Carleton College (Northfield, Minn.)
Fierce Feature: Carleton stages Carleton Monologues, a reading of personal pieces written by Carleton community members and inspired by Eve Ensler’s Vagina Monologues.
"Carleton is dedicated to having a healthy and supportive community," says GSC director Kaaren Williamsen. "We welcome everyone, including people of diverse gender and sexuality identities. We want everybody on campus to treat each other well."
Case Western Reserve University (Cleveland, Ohio)
Fierce Feature: In addition to having a gorgeous LGBT center, Case Western provides transgender-related health care to all of its students as part of their student health care plan. The center also offers an LGBT-related academic opportunity: a short-term, study-abroad course in Amsterdam this spring break called "Gender & Sexuality Justice: LGBT Life in the Netherlands," which is being offered through the School of Social Work.
Freshman year I was kind of nervous when I first arrived on campus. I knew I wanted to be out, but that still didn't make it any easier. I was even nervous to take some of the LGBT Center's pamphlets during orientation, or to walk into the center, for fear of someone seeing me. The center had a men's conversation group and a coming-out group that I began attending, and those helped me tremendously! I have never felt more comfortable being who I am anywhere else in my entire life. —Mike Siberski, Case Western Reserve University studentI'm a very out lesbian with short hair AND I'm an executive member of a large sorority. At other schools, this would just not be possible. I take for granted how limitless my opportunities are here at CWRU. We have an annual "LGBT? Fine by me" T-shirt giveaway. We always run out of 300-plus shirts within the first 20 minutes. Our allies are fantastic. —Rya Lally, Case Western Reserve University student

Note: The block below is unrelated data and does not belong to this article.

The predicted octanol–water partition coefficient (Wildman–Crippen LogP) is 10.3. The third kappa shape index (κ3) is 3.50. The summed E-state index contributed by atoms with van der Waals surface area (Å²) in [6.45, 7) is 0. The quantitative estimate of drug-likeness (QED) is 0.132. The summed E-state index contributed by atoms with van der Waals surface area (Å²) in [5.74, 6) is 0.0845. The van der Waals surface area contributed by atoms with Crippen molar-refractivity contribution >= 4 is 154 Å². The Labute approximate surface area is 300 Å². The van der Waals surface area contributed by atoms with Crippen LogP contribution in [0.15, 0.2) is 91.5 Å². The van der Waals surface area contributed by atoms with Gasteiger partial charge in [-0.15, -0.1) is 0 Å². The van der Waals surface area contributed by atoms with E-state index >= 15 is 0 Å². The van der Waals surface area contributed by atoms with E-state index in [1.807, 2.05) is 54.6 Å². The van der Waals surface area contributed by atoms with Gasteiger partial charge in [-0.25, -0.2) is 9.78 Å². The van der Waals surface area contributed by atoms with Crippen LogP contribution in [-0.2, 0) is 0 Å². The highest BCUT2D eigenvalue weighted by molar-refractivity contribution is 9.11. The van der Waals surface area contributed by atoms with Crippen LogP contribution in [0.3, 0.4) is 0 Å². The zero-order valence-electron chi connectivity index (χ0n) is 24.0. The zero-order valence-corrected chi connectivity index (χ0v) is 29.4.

Connecticut College (New London, Conn.)
Fierce Feature: The school's LGBT center has several faculty and staff workshops throughout the year. Their most recent workshops include "The Transgender Friendly Classroom," "How to Be an Ally to Trans* Students," and "Best Policies for an LGBTQ Friendly Campus."
Macalester College (Saint Paul, Minn.)
Fierce Feature: All single-stall restrooms on campus were converted to all-gender restrooms.
One of the things that made me really realize how supportive Mac was about the LGBTQ community was on my first day here when we gathered with our hall to have our first hall meeting and talk about things. One of the questions they asked of everyone was preferred gender pronoun. —Macalester College student
For me, as an administrator, I think that what celebrates the LGBTQ community are the number of administrators and faculty who are out on campus. Sometimes it jokingly seems that like everyone is queer on campus, and for me, I think that's really important for students because students get to see different types of queer people and they just get to see how normal it really is and abnormal it really is too. —Christopher Macdonald-Dennis, Dean of Multicultural Life at Macalester College
Oberlin College (Oberlin, Ohio)